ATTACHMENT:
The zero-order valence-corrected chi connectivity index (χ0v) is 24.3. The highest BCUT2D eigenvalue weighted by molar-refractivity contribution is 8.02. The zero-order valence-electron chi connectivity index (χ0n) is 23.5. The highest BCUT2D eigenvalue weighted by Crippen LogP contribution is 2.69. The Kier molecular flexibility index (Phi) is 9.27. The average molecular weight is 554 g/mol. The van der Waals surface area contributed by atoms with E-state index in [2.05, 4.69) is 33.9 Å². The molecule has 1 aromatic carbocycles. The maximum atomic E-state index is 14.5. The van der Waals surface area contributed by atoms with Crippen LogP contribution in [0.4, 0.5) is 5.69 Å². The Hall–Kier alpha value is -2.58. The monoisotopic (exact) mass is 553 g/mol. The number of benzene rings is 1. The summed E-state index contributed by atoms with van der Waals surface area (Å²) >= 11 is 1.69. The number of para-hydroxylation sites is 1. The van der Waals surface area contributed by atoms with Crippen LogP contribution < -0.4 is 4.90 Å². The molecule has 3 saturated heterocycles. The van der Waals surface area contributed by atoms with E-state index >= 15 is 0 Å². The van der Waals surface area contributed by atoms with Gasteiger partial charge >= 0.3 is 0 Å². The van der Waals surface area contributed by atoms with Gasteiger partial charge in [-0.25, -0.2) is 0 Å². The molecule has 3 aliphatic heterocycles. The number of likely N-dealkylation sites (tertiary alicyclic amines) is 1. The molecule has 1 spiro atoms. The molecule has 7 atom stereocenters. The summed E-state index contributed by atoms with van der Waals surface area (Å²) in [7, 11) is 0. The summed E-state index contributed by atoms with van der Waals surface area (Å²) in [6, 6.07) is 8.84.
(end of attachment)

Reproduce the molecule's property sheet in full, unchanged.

The zero-order valence-corrected chi connectivity index (χ0v) is 24.3. The highest BCUT2D eigenvalue weighted by molar-refractivity contribution is 8.02. The zero-order valence-electron chi connectivity index (χ0n) is 23.5. The highest BCUT2D eigenvalue weighted by Crippen LogP contribution is 2.69. The Kier molecular flexibility index (Phi) is 9.27. The average molecular weight is 554 g/mol. The van der Waals surface area contributed by atoms with E-state index in [2.05, 4.69) is 33.9 Å². The molecule has 1 aromatic carbocycles. The maximum atomic E-state index is 14.5. The van der Waals surface area contributed by atoms with Crippen LogP contribution in [0.4, 0.5) is 5.69 Å². The Hall–Kier alpha value is -2.58. The monoisotopic (exact) mass is 553 g/mol. The number of benzene rings is 1. The summed E-state index contributed by atoms with van der Waals surface area (Å²) >= 11 is 1.69. The number of para-hydroxylation sites is 1. The van der Waals surface area contributed by atoms with Crippen LogP contribution < -0.4 is 4.90 Å². The molecule has 3 saturated heterocycles. The van der Waals surface area contributed by atoms with E-state index >= 15 is 0 Å². The van der Waals surface area contributed by atoms with Gasteiger partial charge >= 0.3 is 0 Å². The van der Waals surface area contributed by atoms with Gasteiger partial charge in [-0.25, -0.2) is 0 Å². The molecule has 3 aliphatic heterocycles. The number of likely N-dealkylation sites (tertiary alicyclic amines) is 1. The molecule has 1 spiro atoms. The molecule has 7 atom stereocenters. The summed E-state index contributed by atoms with van der Waals surface area (Å²) in [7, 11) is 0. The summed E-state index contributed by atoms with van der Waals surface area (Å²) in [6, 6.07) is 8.84.